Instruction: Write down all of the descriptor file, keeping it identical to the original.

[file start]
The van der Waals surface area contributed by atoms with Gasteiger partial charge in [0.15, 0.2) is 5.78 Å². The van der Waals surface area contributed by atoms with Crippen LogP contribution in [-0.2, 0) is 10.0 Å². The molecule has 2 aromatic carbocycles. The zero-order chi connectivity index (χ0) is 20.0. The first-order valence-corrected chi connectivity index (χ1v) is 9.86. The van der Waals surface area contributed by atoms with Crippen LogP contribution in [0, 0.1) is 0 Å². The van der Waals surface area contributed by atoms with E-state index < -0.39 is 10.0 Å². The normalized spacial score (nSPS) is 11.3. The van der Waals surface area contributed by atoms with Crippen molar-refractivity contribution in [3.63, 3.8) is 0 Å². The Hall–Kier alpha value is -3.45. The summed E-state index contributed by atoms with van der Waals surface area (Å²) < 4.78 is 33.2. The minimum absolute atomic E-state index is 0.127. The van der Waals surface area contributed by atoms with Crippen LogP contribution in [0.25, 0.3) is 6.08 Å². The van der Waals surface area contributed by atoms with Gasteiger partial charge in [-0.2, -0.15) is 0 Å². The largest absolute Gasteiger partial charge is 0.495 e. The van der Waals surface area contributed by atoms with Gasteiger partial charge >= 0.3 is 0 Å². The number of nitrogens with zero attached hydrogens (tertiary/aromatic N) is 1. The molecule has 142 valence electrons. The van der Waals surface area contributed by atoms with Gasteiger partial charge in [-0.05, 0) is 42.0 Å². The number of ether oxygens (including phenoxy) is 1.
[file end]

The van der Waals surface area contributed by atoms with Gasteiger partial charge in [0.15, 0.2) is 5.78 Å². The van der Waals surface area contributed by atoms with Crippen LogP contribution in [-0.2, 0) is 10.0 Å². The molecule has 2 aromatic carbocycles. The zero-order chi connectivity index (χ0) is 20.0. The first-order valence-corrected chi connectivity index (χ1v) is 9.86. The van der Waals surface area contributed by atoms with Crippen LogP contribution in [0, 0.1) is 0 Å². The van der Waals surface area contributed by atoms with E-state index < -0.39 is 10.0 Å². The normalized spacial score (nSPS) is 11.3. The van der Waals surface area contributed by atoms with Crippen molar-refractivity contribution in [3.63, 3.8) is 0 Å². The Hall–Kier alpha value is -3.45. The summed E-state index contributed by atoms with van der Waals surface area (Å²) < 4.78 is 33.2. The minimum absolute atomic E-state index is 0.127. The van der Waals surface area contributed by atoms with Crippen LogP contribution in [0.25, 0.3) is 6.08 Å². The van der Waals surface area contributed by atoms with Gasteiger partial charge in [-0.2, -0.15) is 0 Å². The largest absolute Gasteiger partial charge is 0.495 e. The van der Waals surface area contributed by atoms with Gasteiger partial charge >= 0.3 is 0 Å². The number of nitrogens with zero attached hydrogens (tertiary/aromatic N) is 1. The molecule has 142 valence electrons. The van der Waals surface area contributed by atoms with Gasteiger partial charge in [-0.05, 0) is 42.0 Å². The number of ether oxygens (including phenoxy) is 1.